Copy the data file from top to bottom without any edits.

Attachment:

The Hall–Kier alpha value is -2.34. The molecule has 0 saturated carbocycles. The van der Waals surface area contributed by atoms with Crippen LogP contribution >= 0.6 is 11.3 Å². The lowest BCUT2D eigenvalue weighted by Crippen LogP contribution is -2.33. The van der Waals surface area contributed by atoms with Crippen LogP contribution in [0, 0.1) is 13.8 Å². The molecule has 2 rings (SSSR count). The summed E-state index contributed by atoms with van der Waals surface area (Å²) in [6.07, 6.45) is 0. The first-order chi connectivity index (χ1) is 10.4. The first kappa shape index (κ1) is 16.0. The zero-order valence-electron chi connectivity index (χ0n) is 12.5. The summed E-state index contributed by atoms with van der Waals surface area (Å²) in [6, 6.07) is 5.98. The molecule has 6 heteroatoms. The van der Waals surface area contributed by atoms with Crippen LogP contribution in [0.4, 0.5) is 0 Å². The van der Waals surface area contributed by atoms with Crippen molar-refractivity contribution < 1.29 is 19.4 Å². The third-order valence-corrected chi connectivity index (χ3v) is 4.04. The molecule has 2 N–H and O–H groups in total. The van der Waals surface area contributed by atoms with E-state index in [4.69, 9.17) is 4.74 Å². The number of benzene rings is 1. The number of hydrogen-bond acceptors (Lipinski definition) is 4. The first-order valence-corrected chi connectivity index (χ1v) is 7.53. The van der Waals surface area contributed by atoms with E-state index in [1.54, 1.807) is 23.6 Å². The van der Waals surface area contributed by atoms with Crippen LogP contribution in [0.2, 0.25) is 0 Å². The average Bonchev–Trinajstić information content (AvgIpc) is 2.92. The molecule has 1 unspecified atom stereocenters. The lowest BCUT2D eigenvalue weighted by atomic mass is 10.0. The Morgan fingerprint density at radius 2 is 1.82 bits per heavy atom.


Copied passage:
The Hall–Kier alpha value is -2.34. The molecule has 0 saturated carbocycles. The van der Waals surface area contributed by atoms with Crippen LogP contribution >= 0.6 is 11.3 Å². The lowest BCUT2D eigenvalue weighted by Crippen LogP contribution is -2.33. The van der Waals surface area contributed by atoms with Crippen LogP contribution in [0, 0.1) is 13.8 Å². The molecule has 2 rings (SSSR count). The summed E-state index contributed by atoms with van der Waals surface area (Å²) in [6.07, 6.45) is 0. The first-order chi connectivity index (χ1) is 10.4. The first kappa shape index (κ1) is 16.0. The zero-order valence-electron chi connectivity index (χ0n) is 12.5. The summed E-state index contributed by atoms with van der Waals surface area (Å²) in [6, 6.07) is 5.98. The molecule has 6 heteroatoms. The van der Waals surface area contributed by atoms with Crippen LogP contribution in [0.4, 0.5) is 0 Å². The van der Waals surface area contributed by atoms with Crippen molar-refractivity contribution < 1.29 is 19.4 Å². The third-order valence-corrected chi connectivity index (χ3v) is 4.04. The molecule has 2 N–H and O–H groups in total. The van der Waals surface area contributed by atoms with E-state index in [4.69, 9.17) is 4.74 Å². The number of benzene rings is 1. The number of hydrogen-bond acceptors (Lipinski definition) is 4. The first-order valence-corrected chi connectivity index (χ1v) is 7.53. The van der Waals surface area contributed by atoms with E-state index in [1.54, 1.807) is 23.6 Å². The van der Waals surface area contributed by atoms with Crippen LogP contribution in [0.2, 0.25) is 0 Å². The average Bonchev–Trinajstić information content (AvgIpc) is 2.92. The molecule has 1 unspecified atom stereocenters. The lowest BCUT2D eigenvalue weighted by atomic mass is 10.0. The Morgan fingerprint density at radius 2 is 1.82 bits per heavy atom.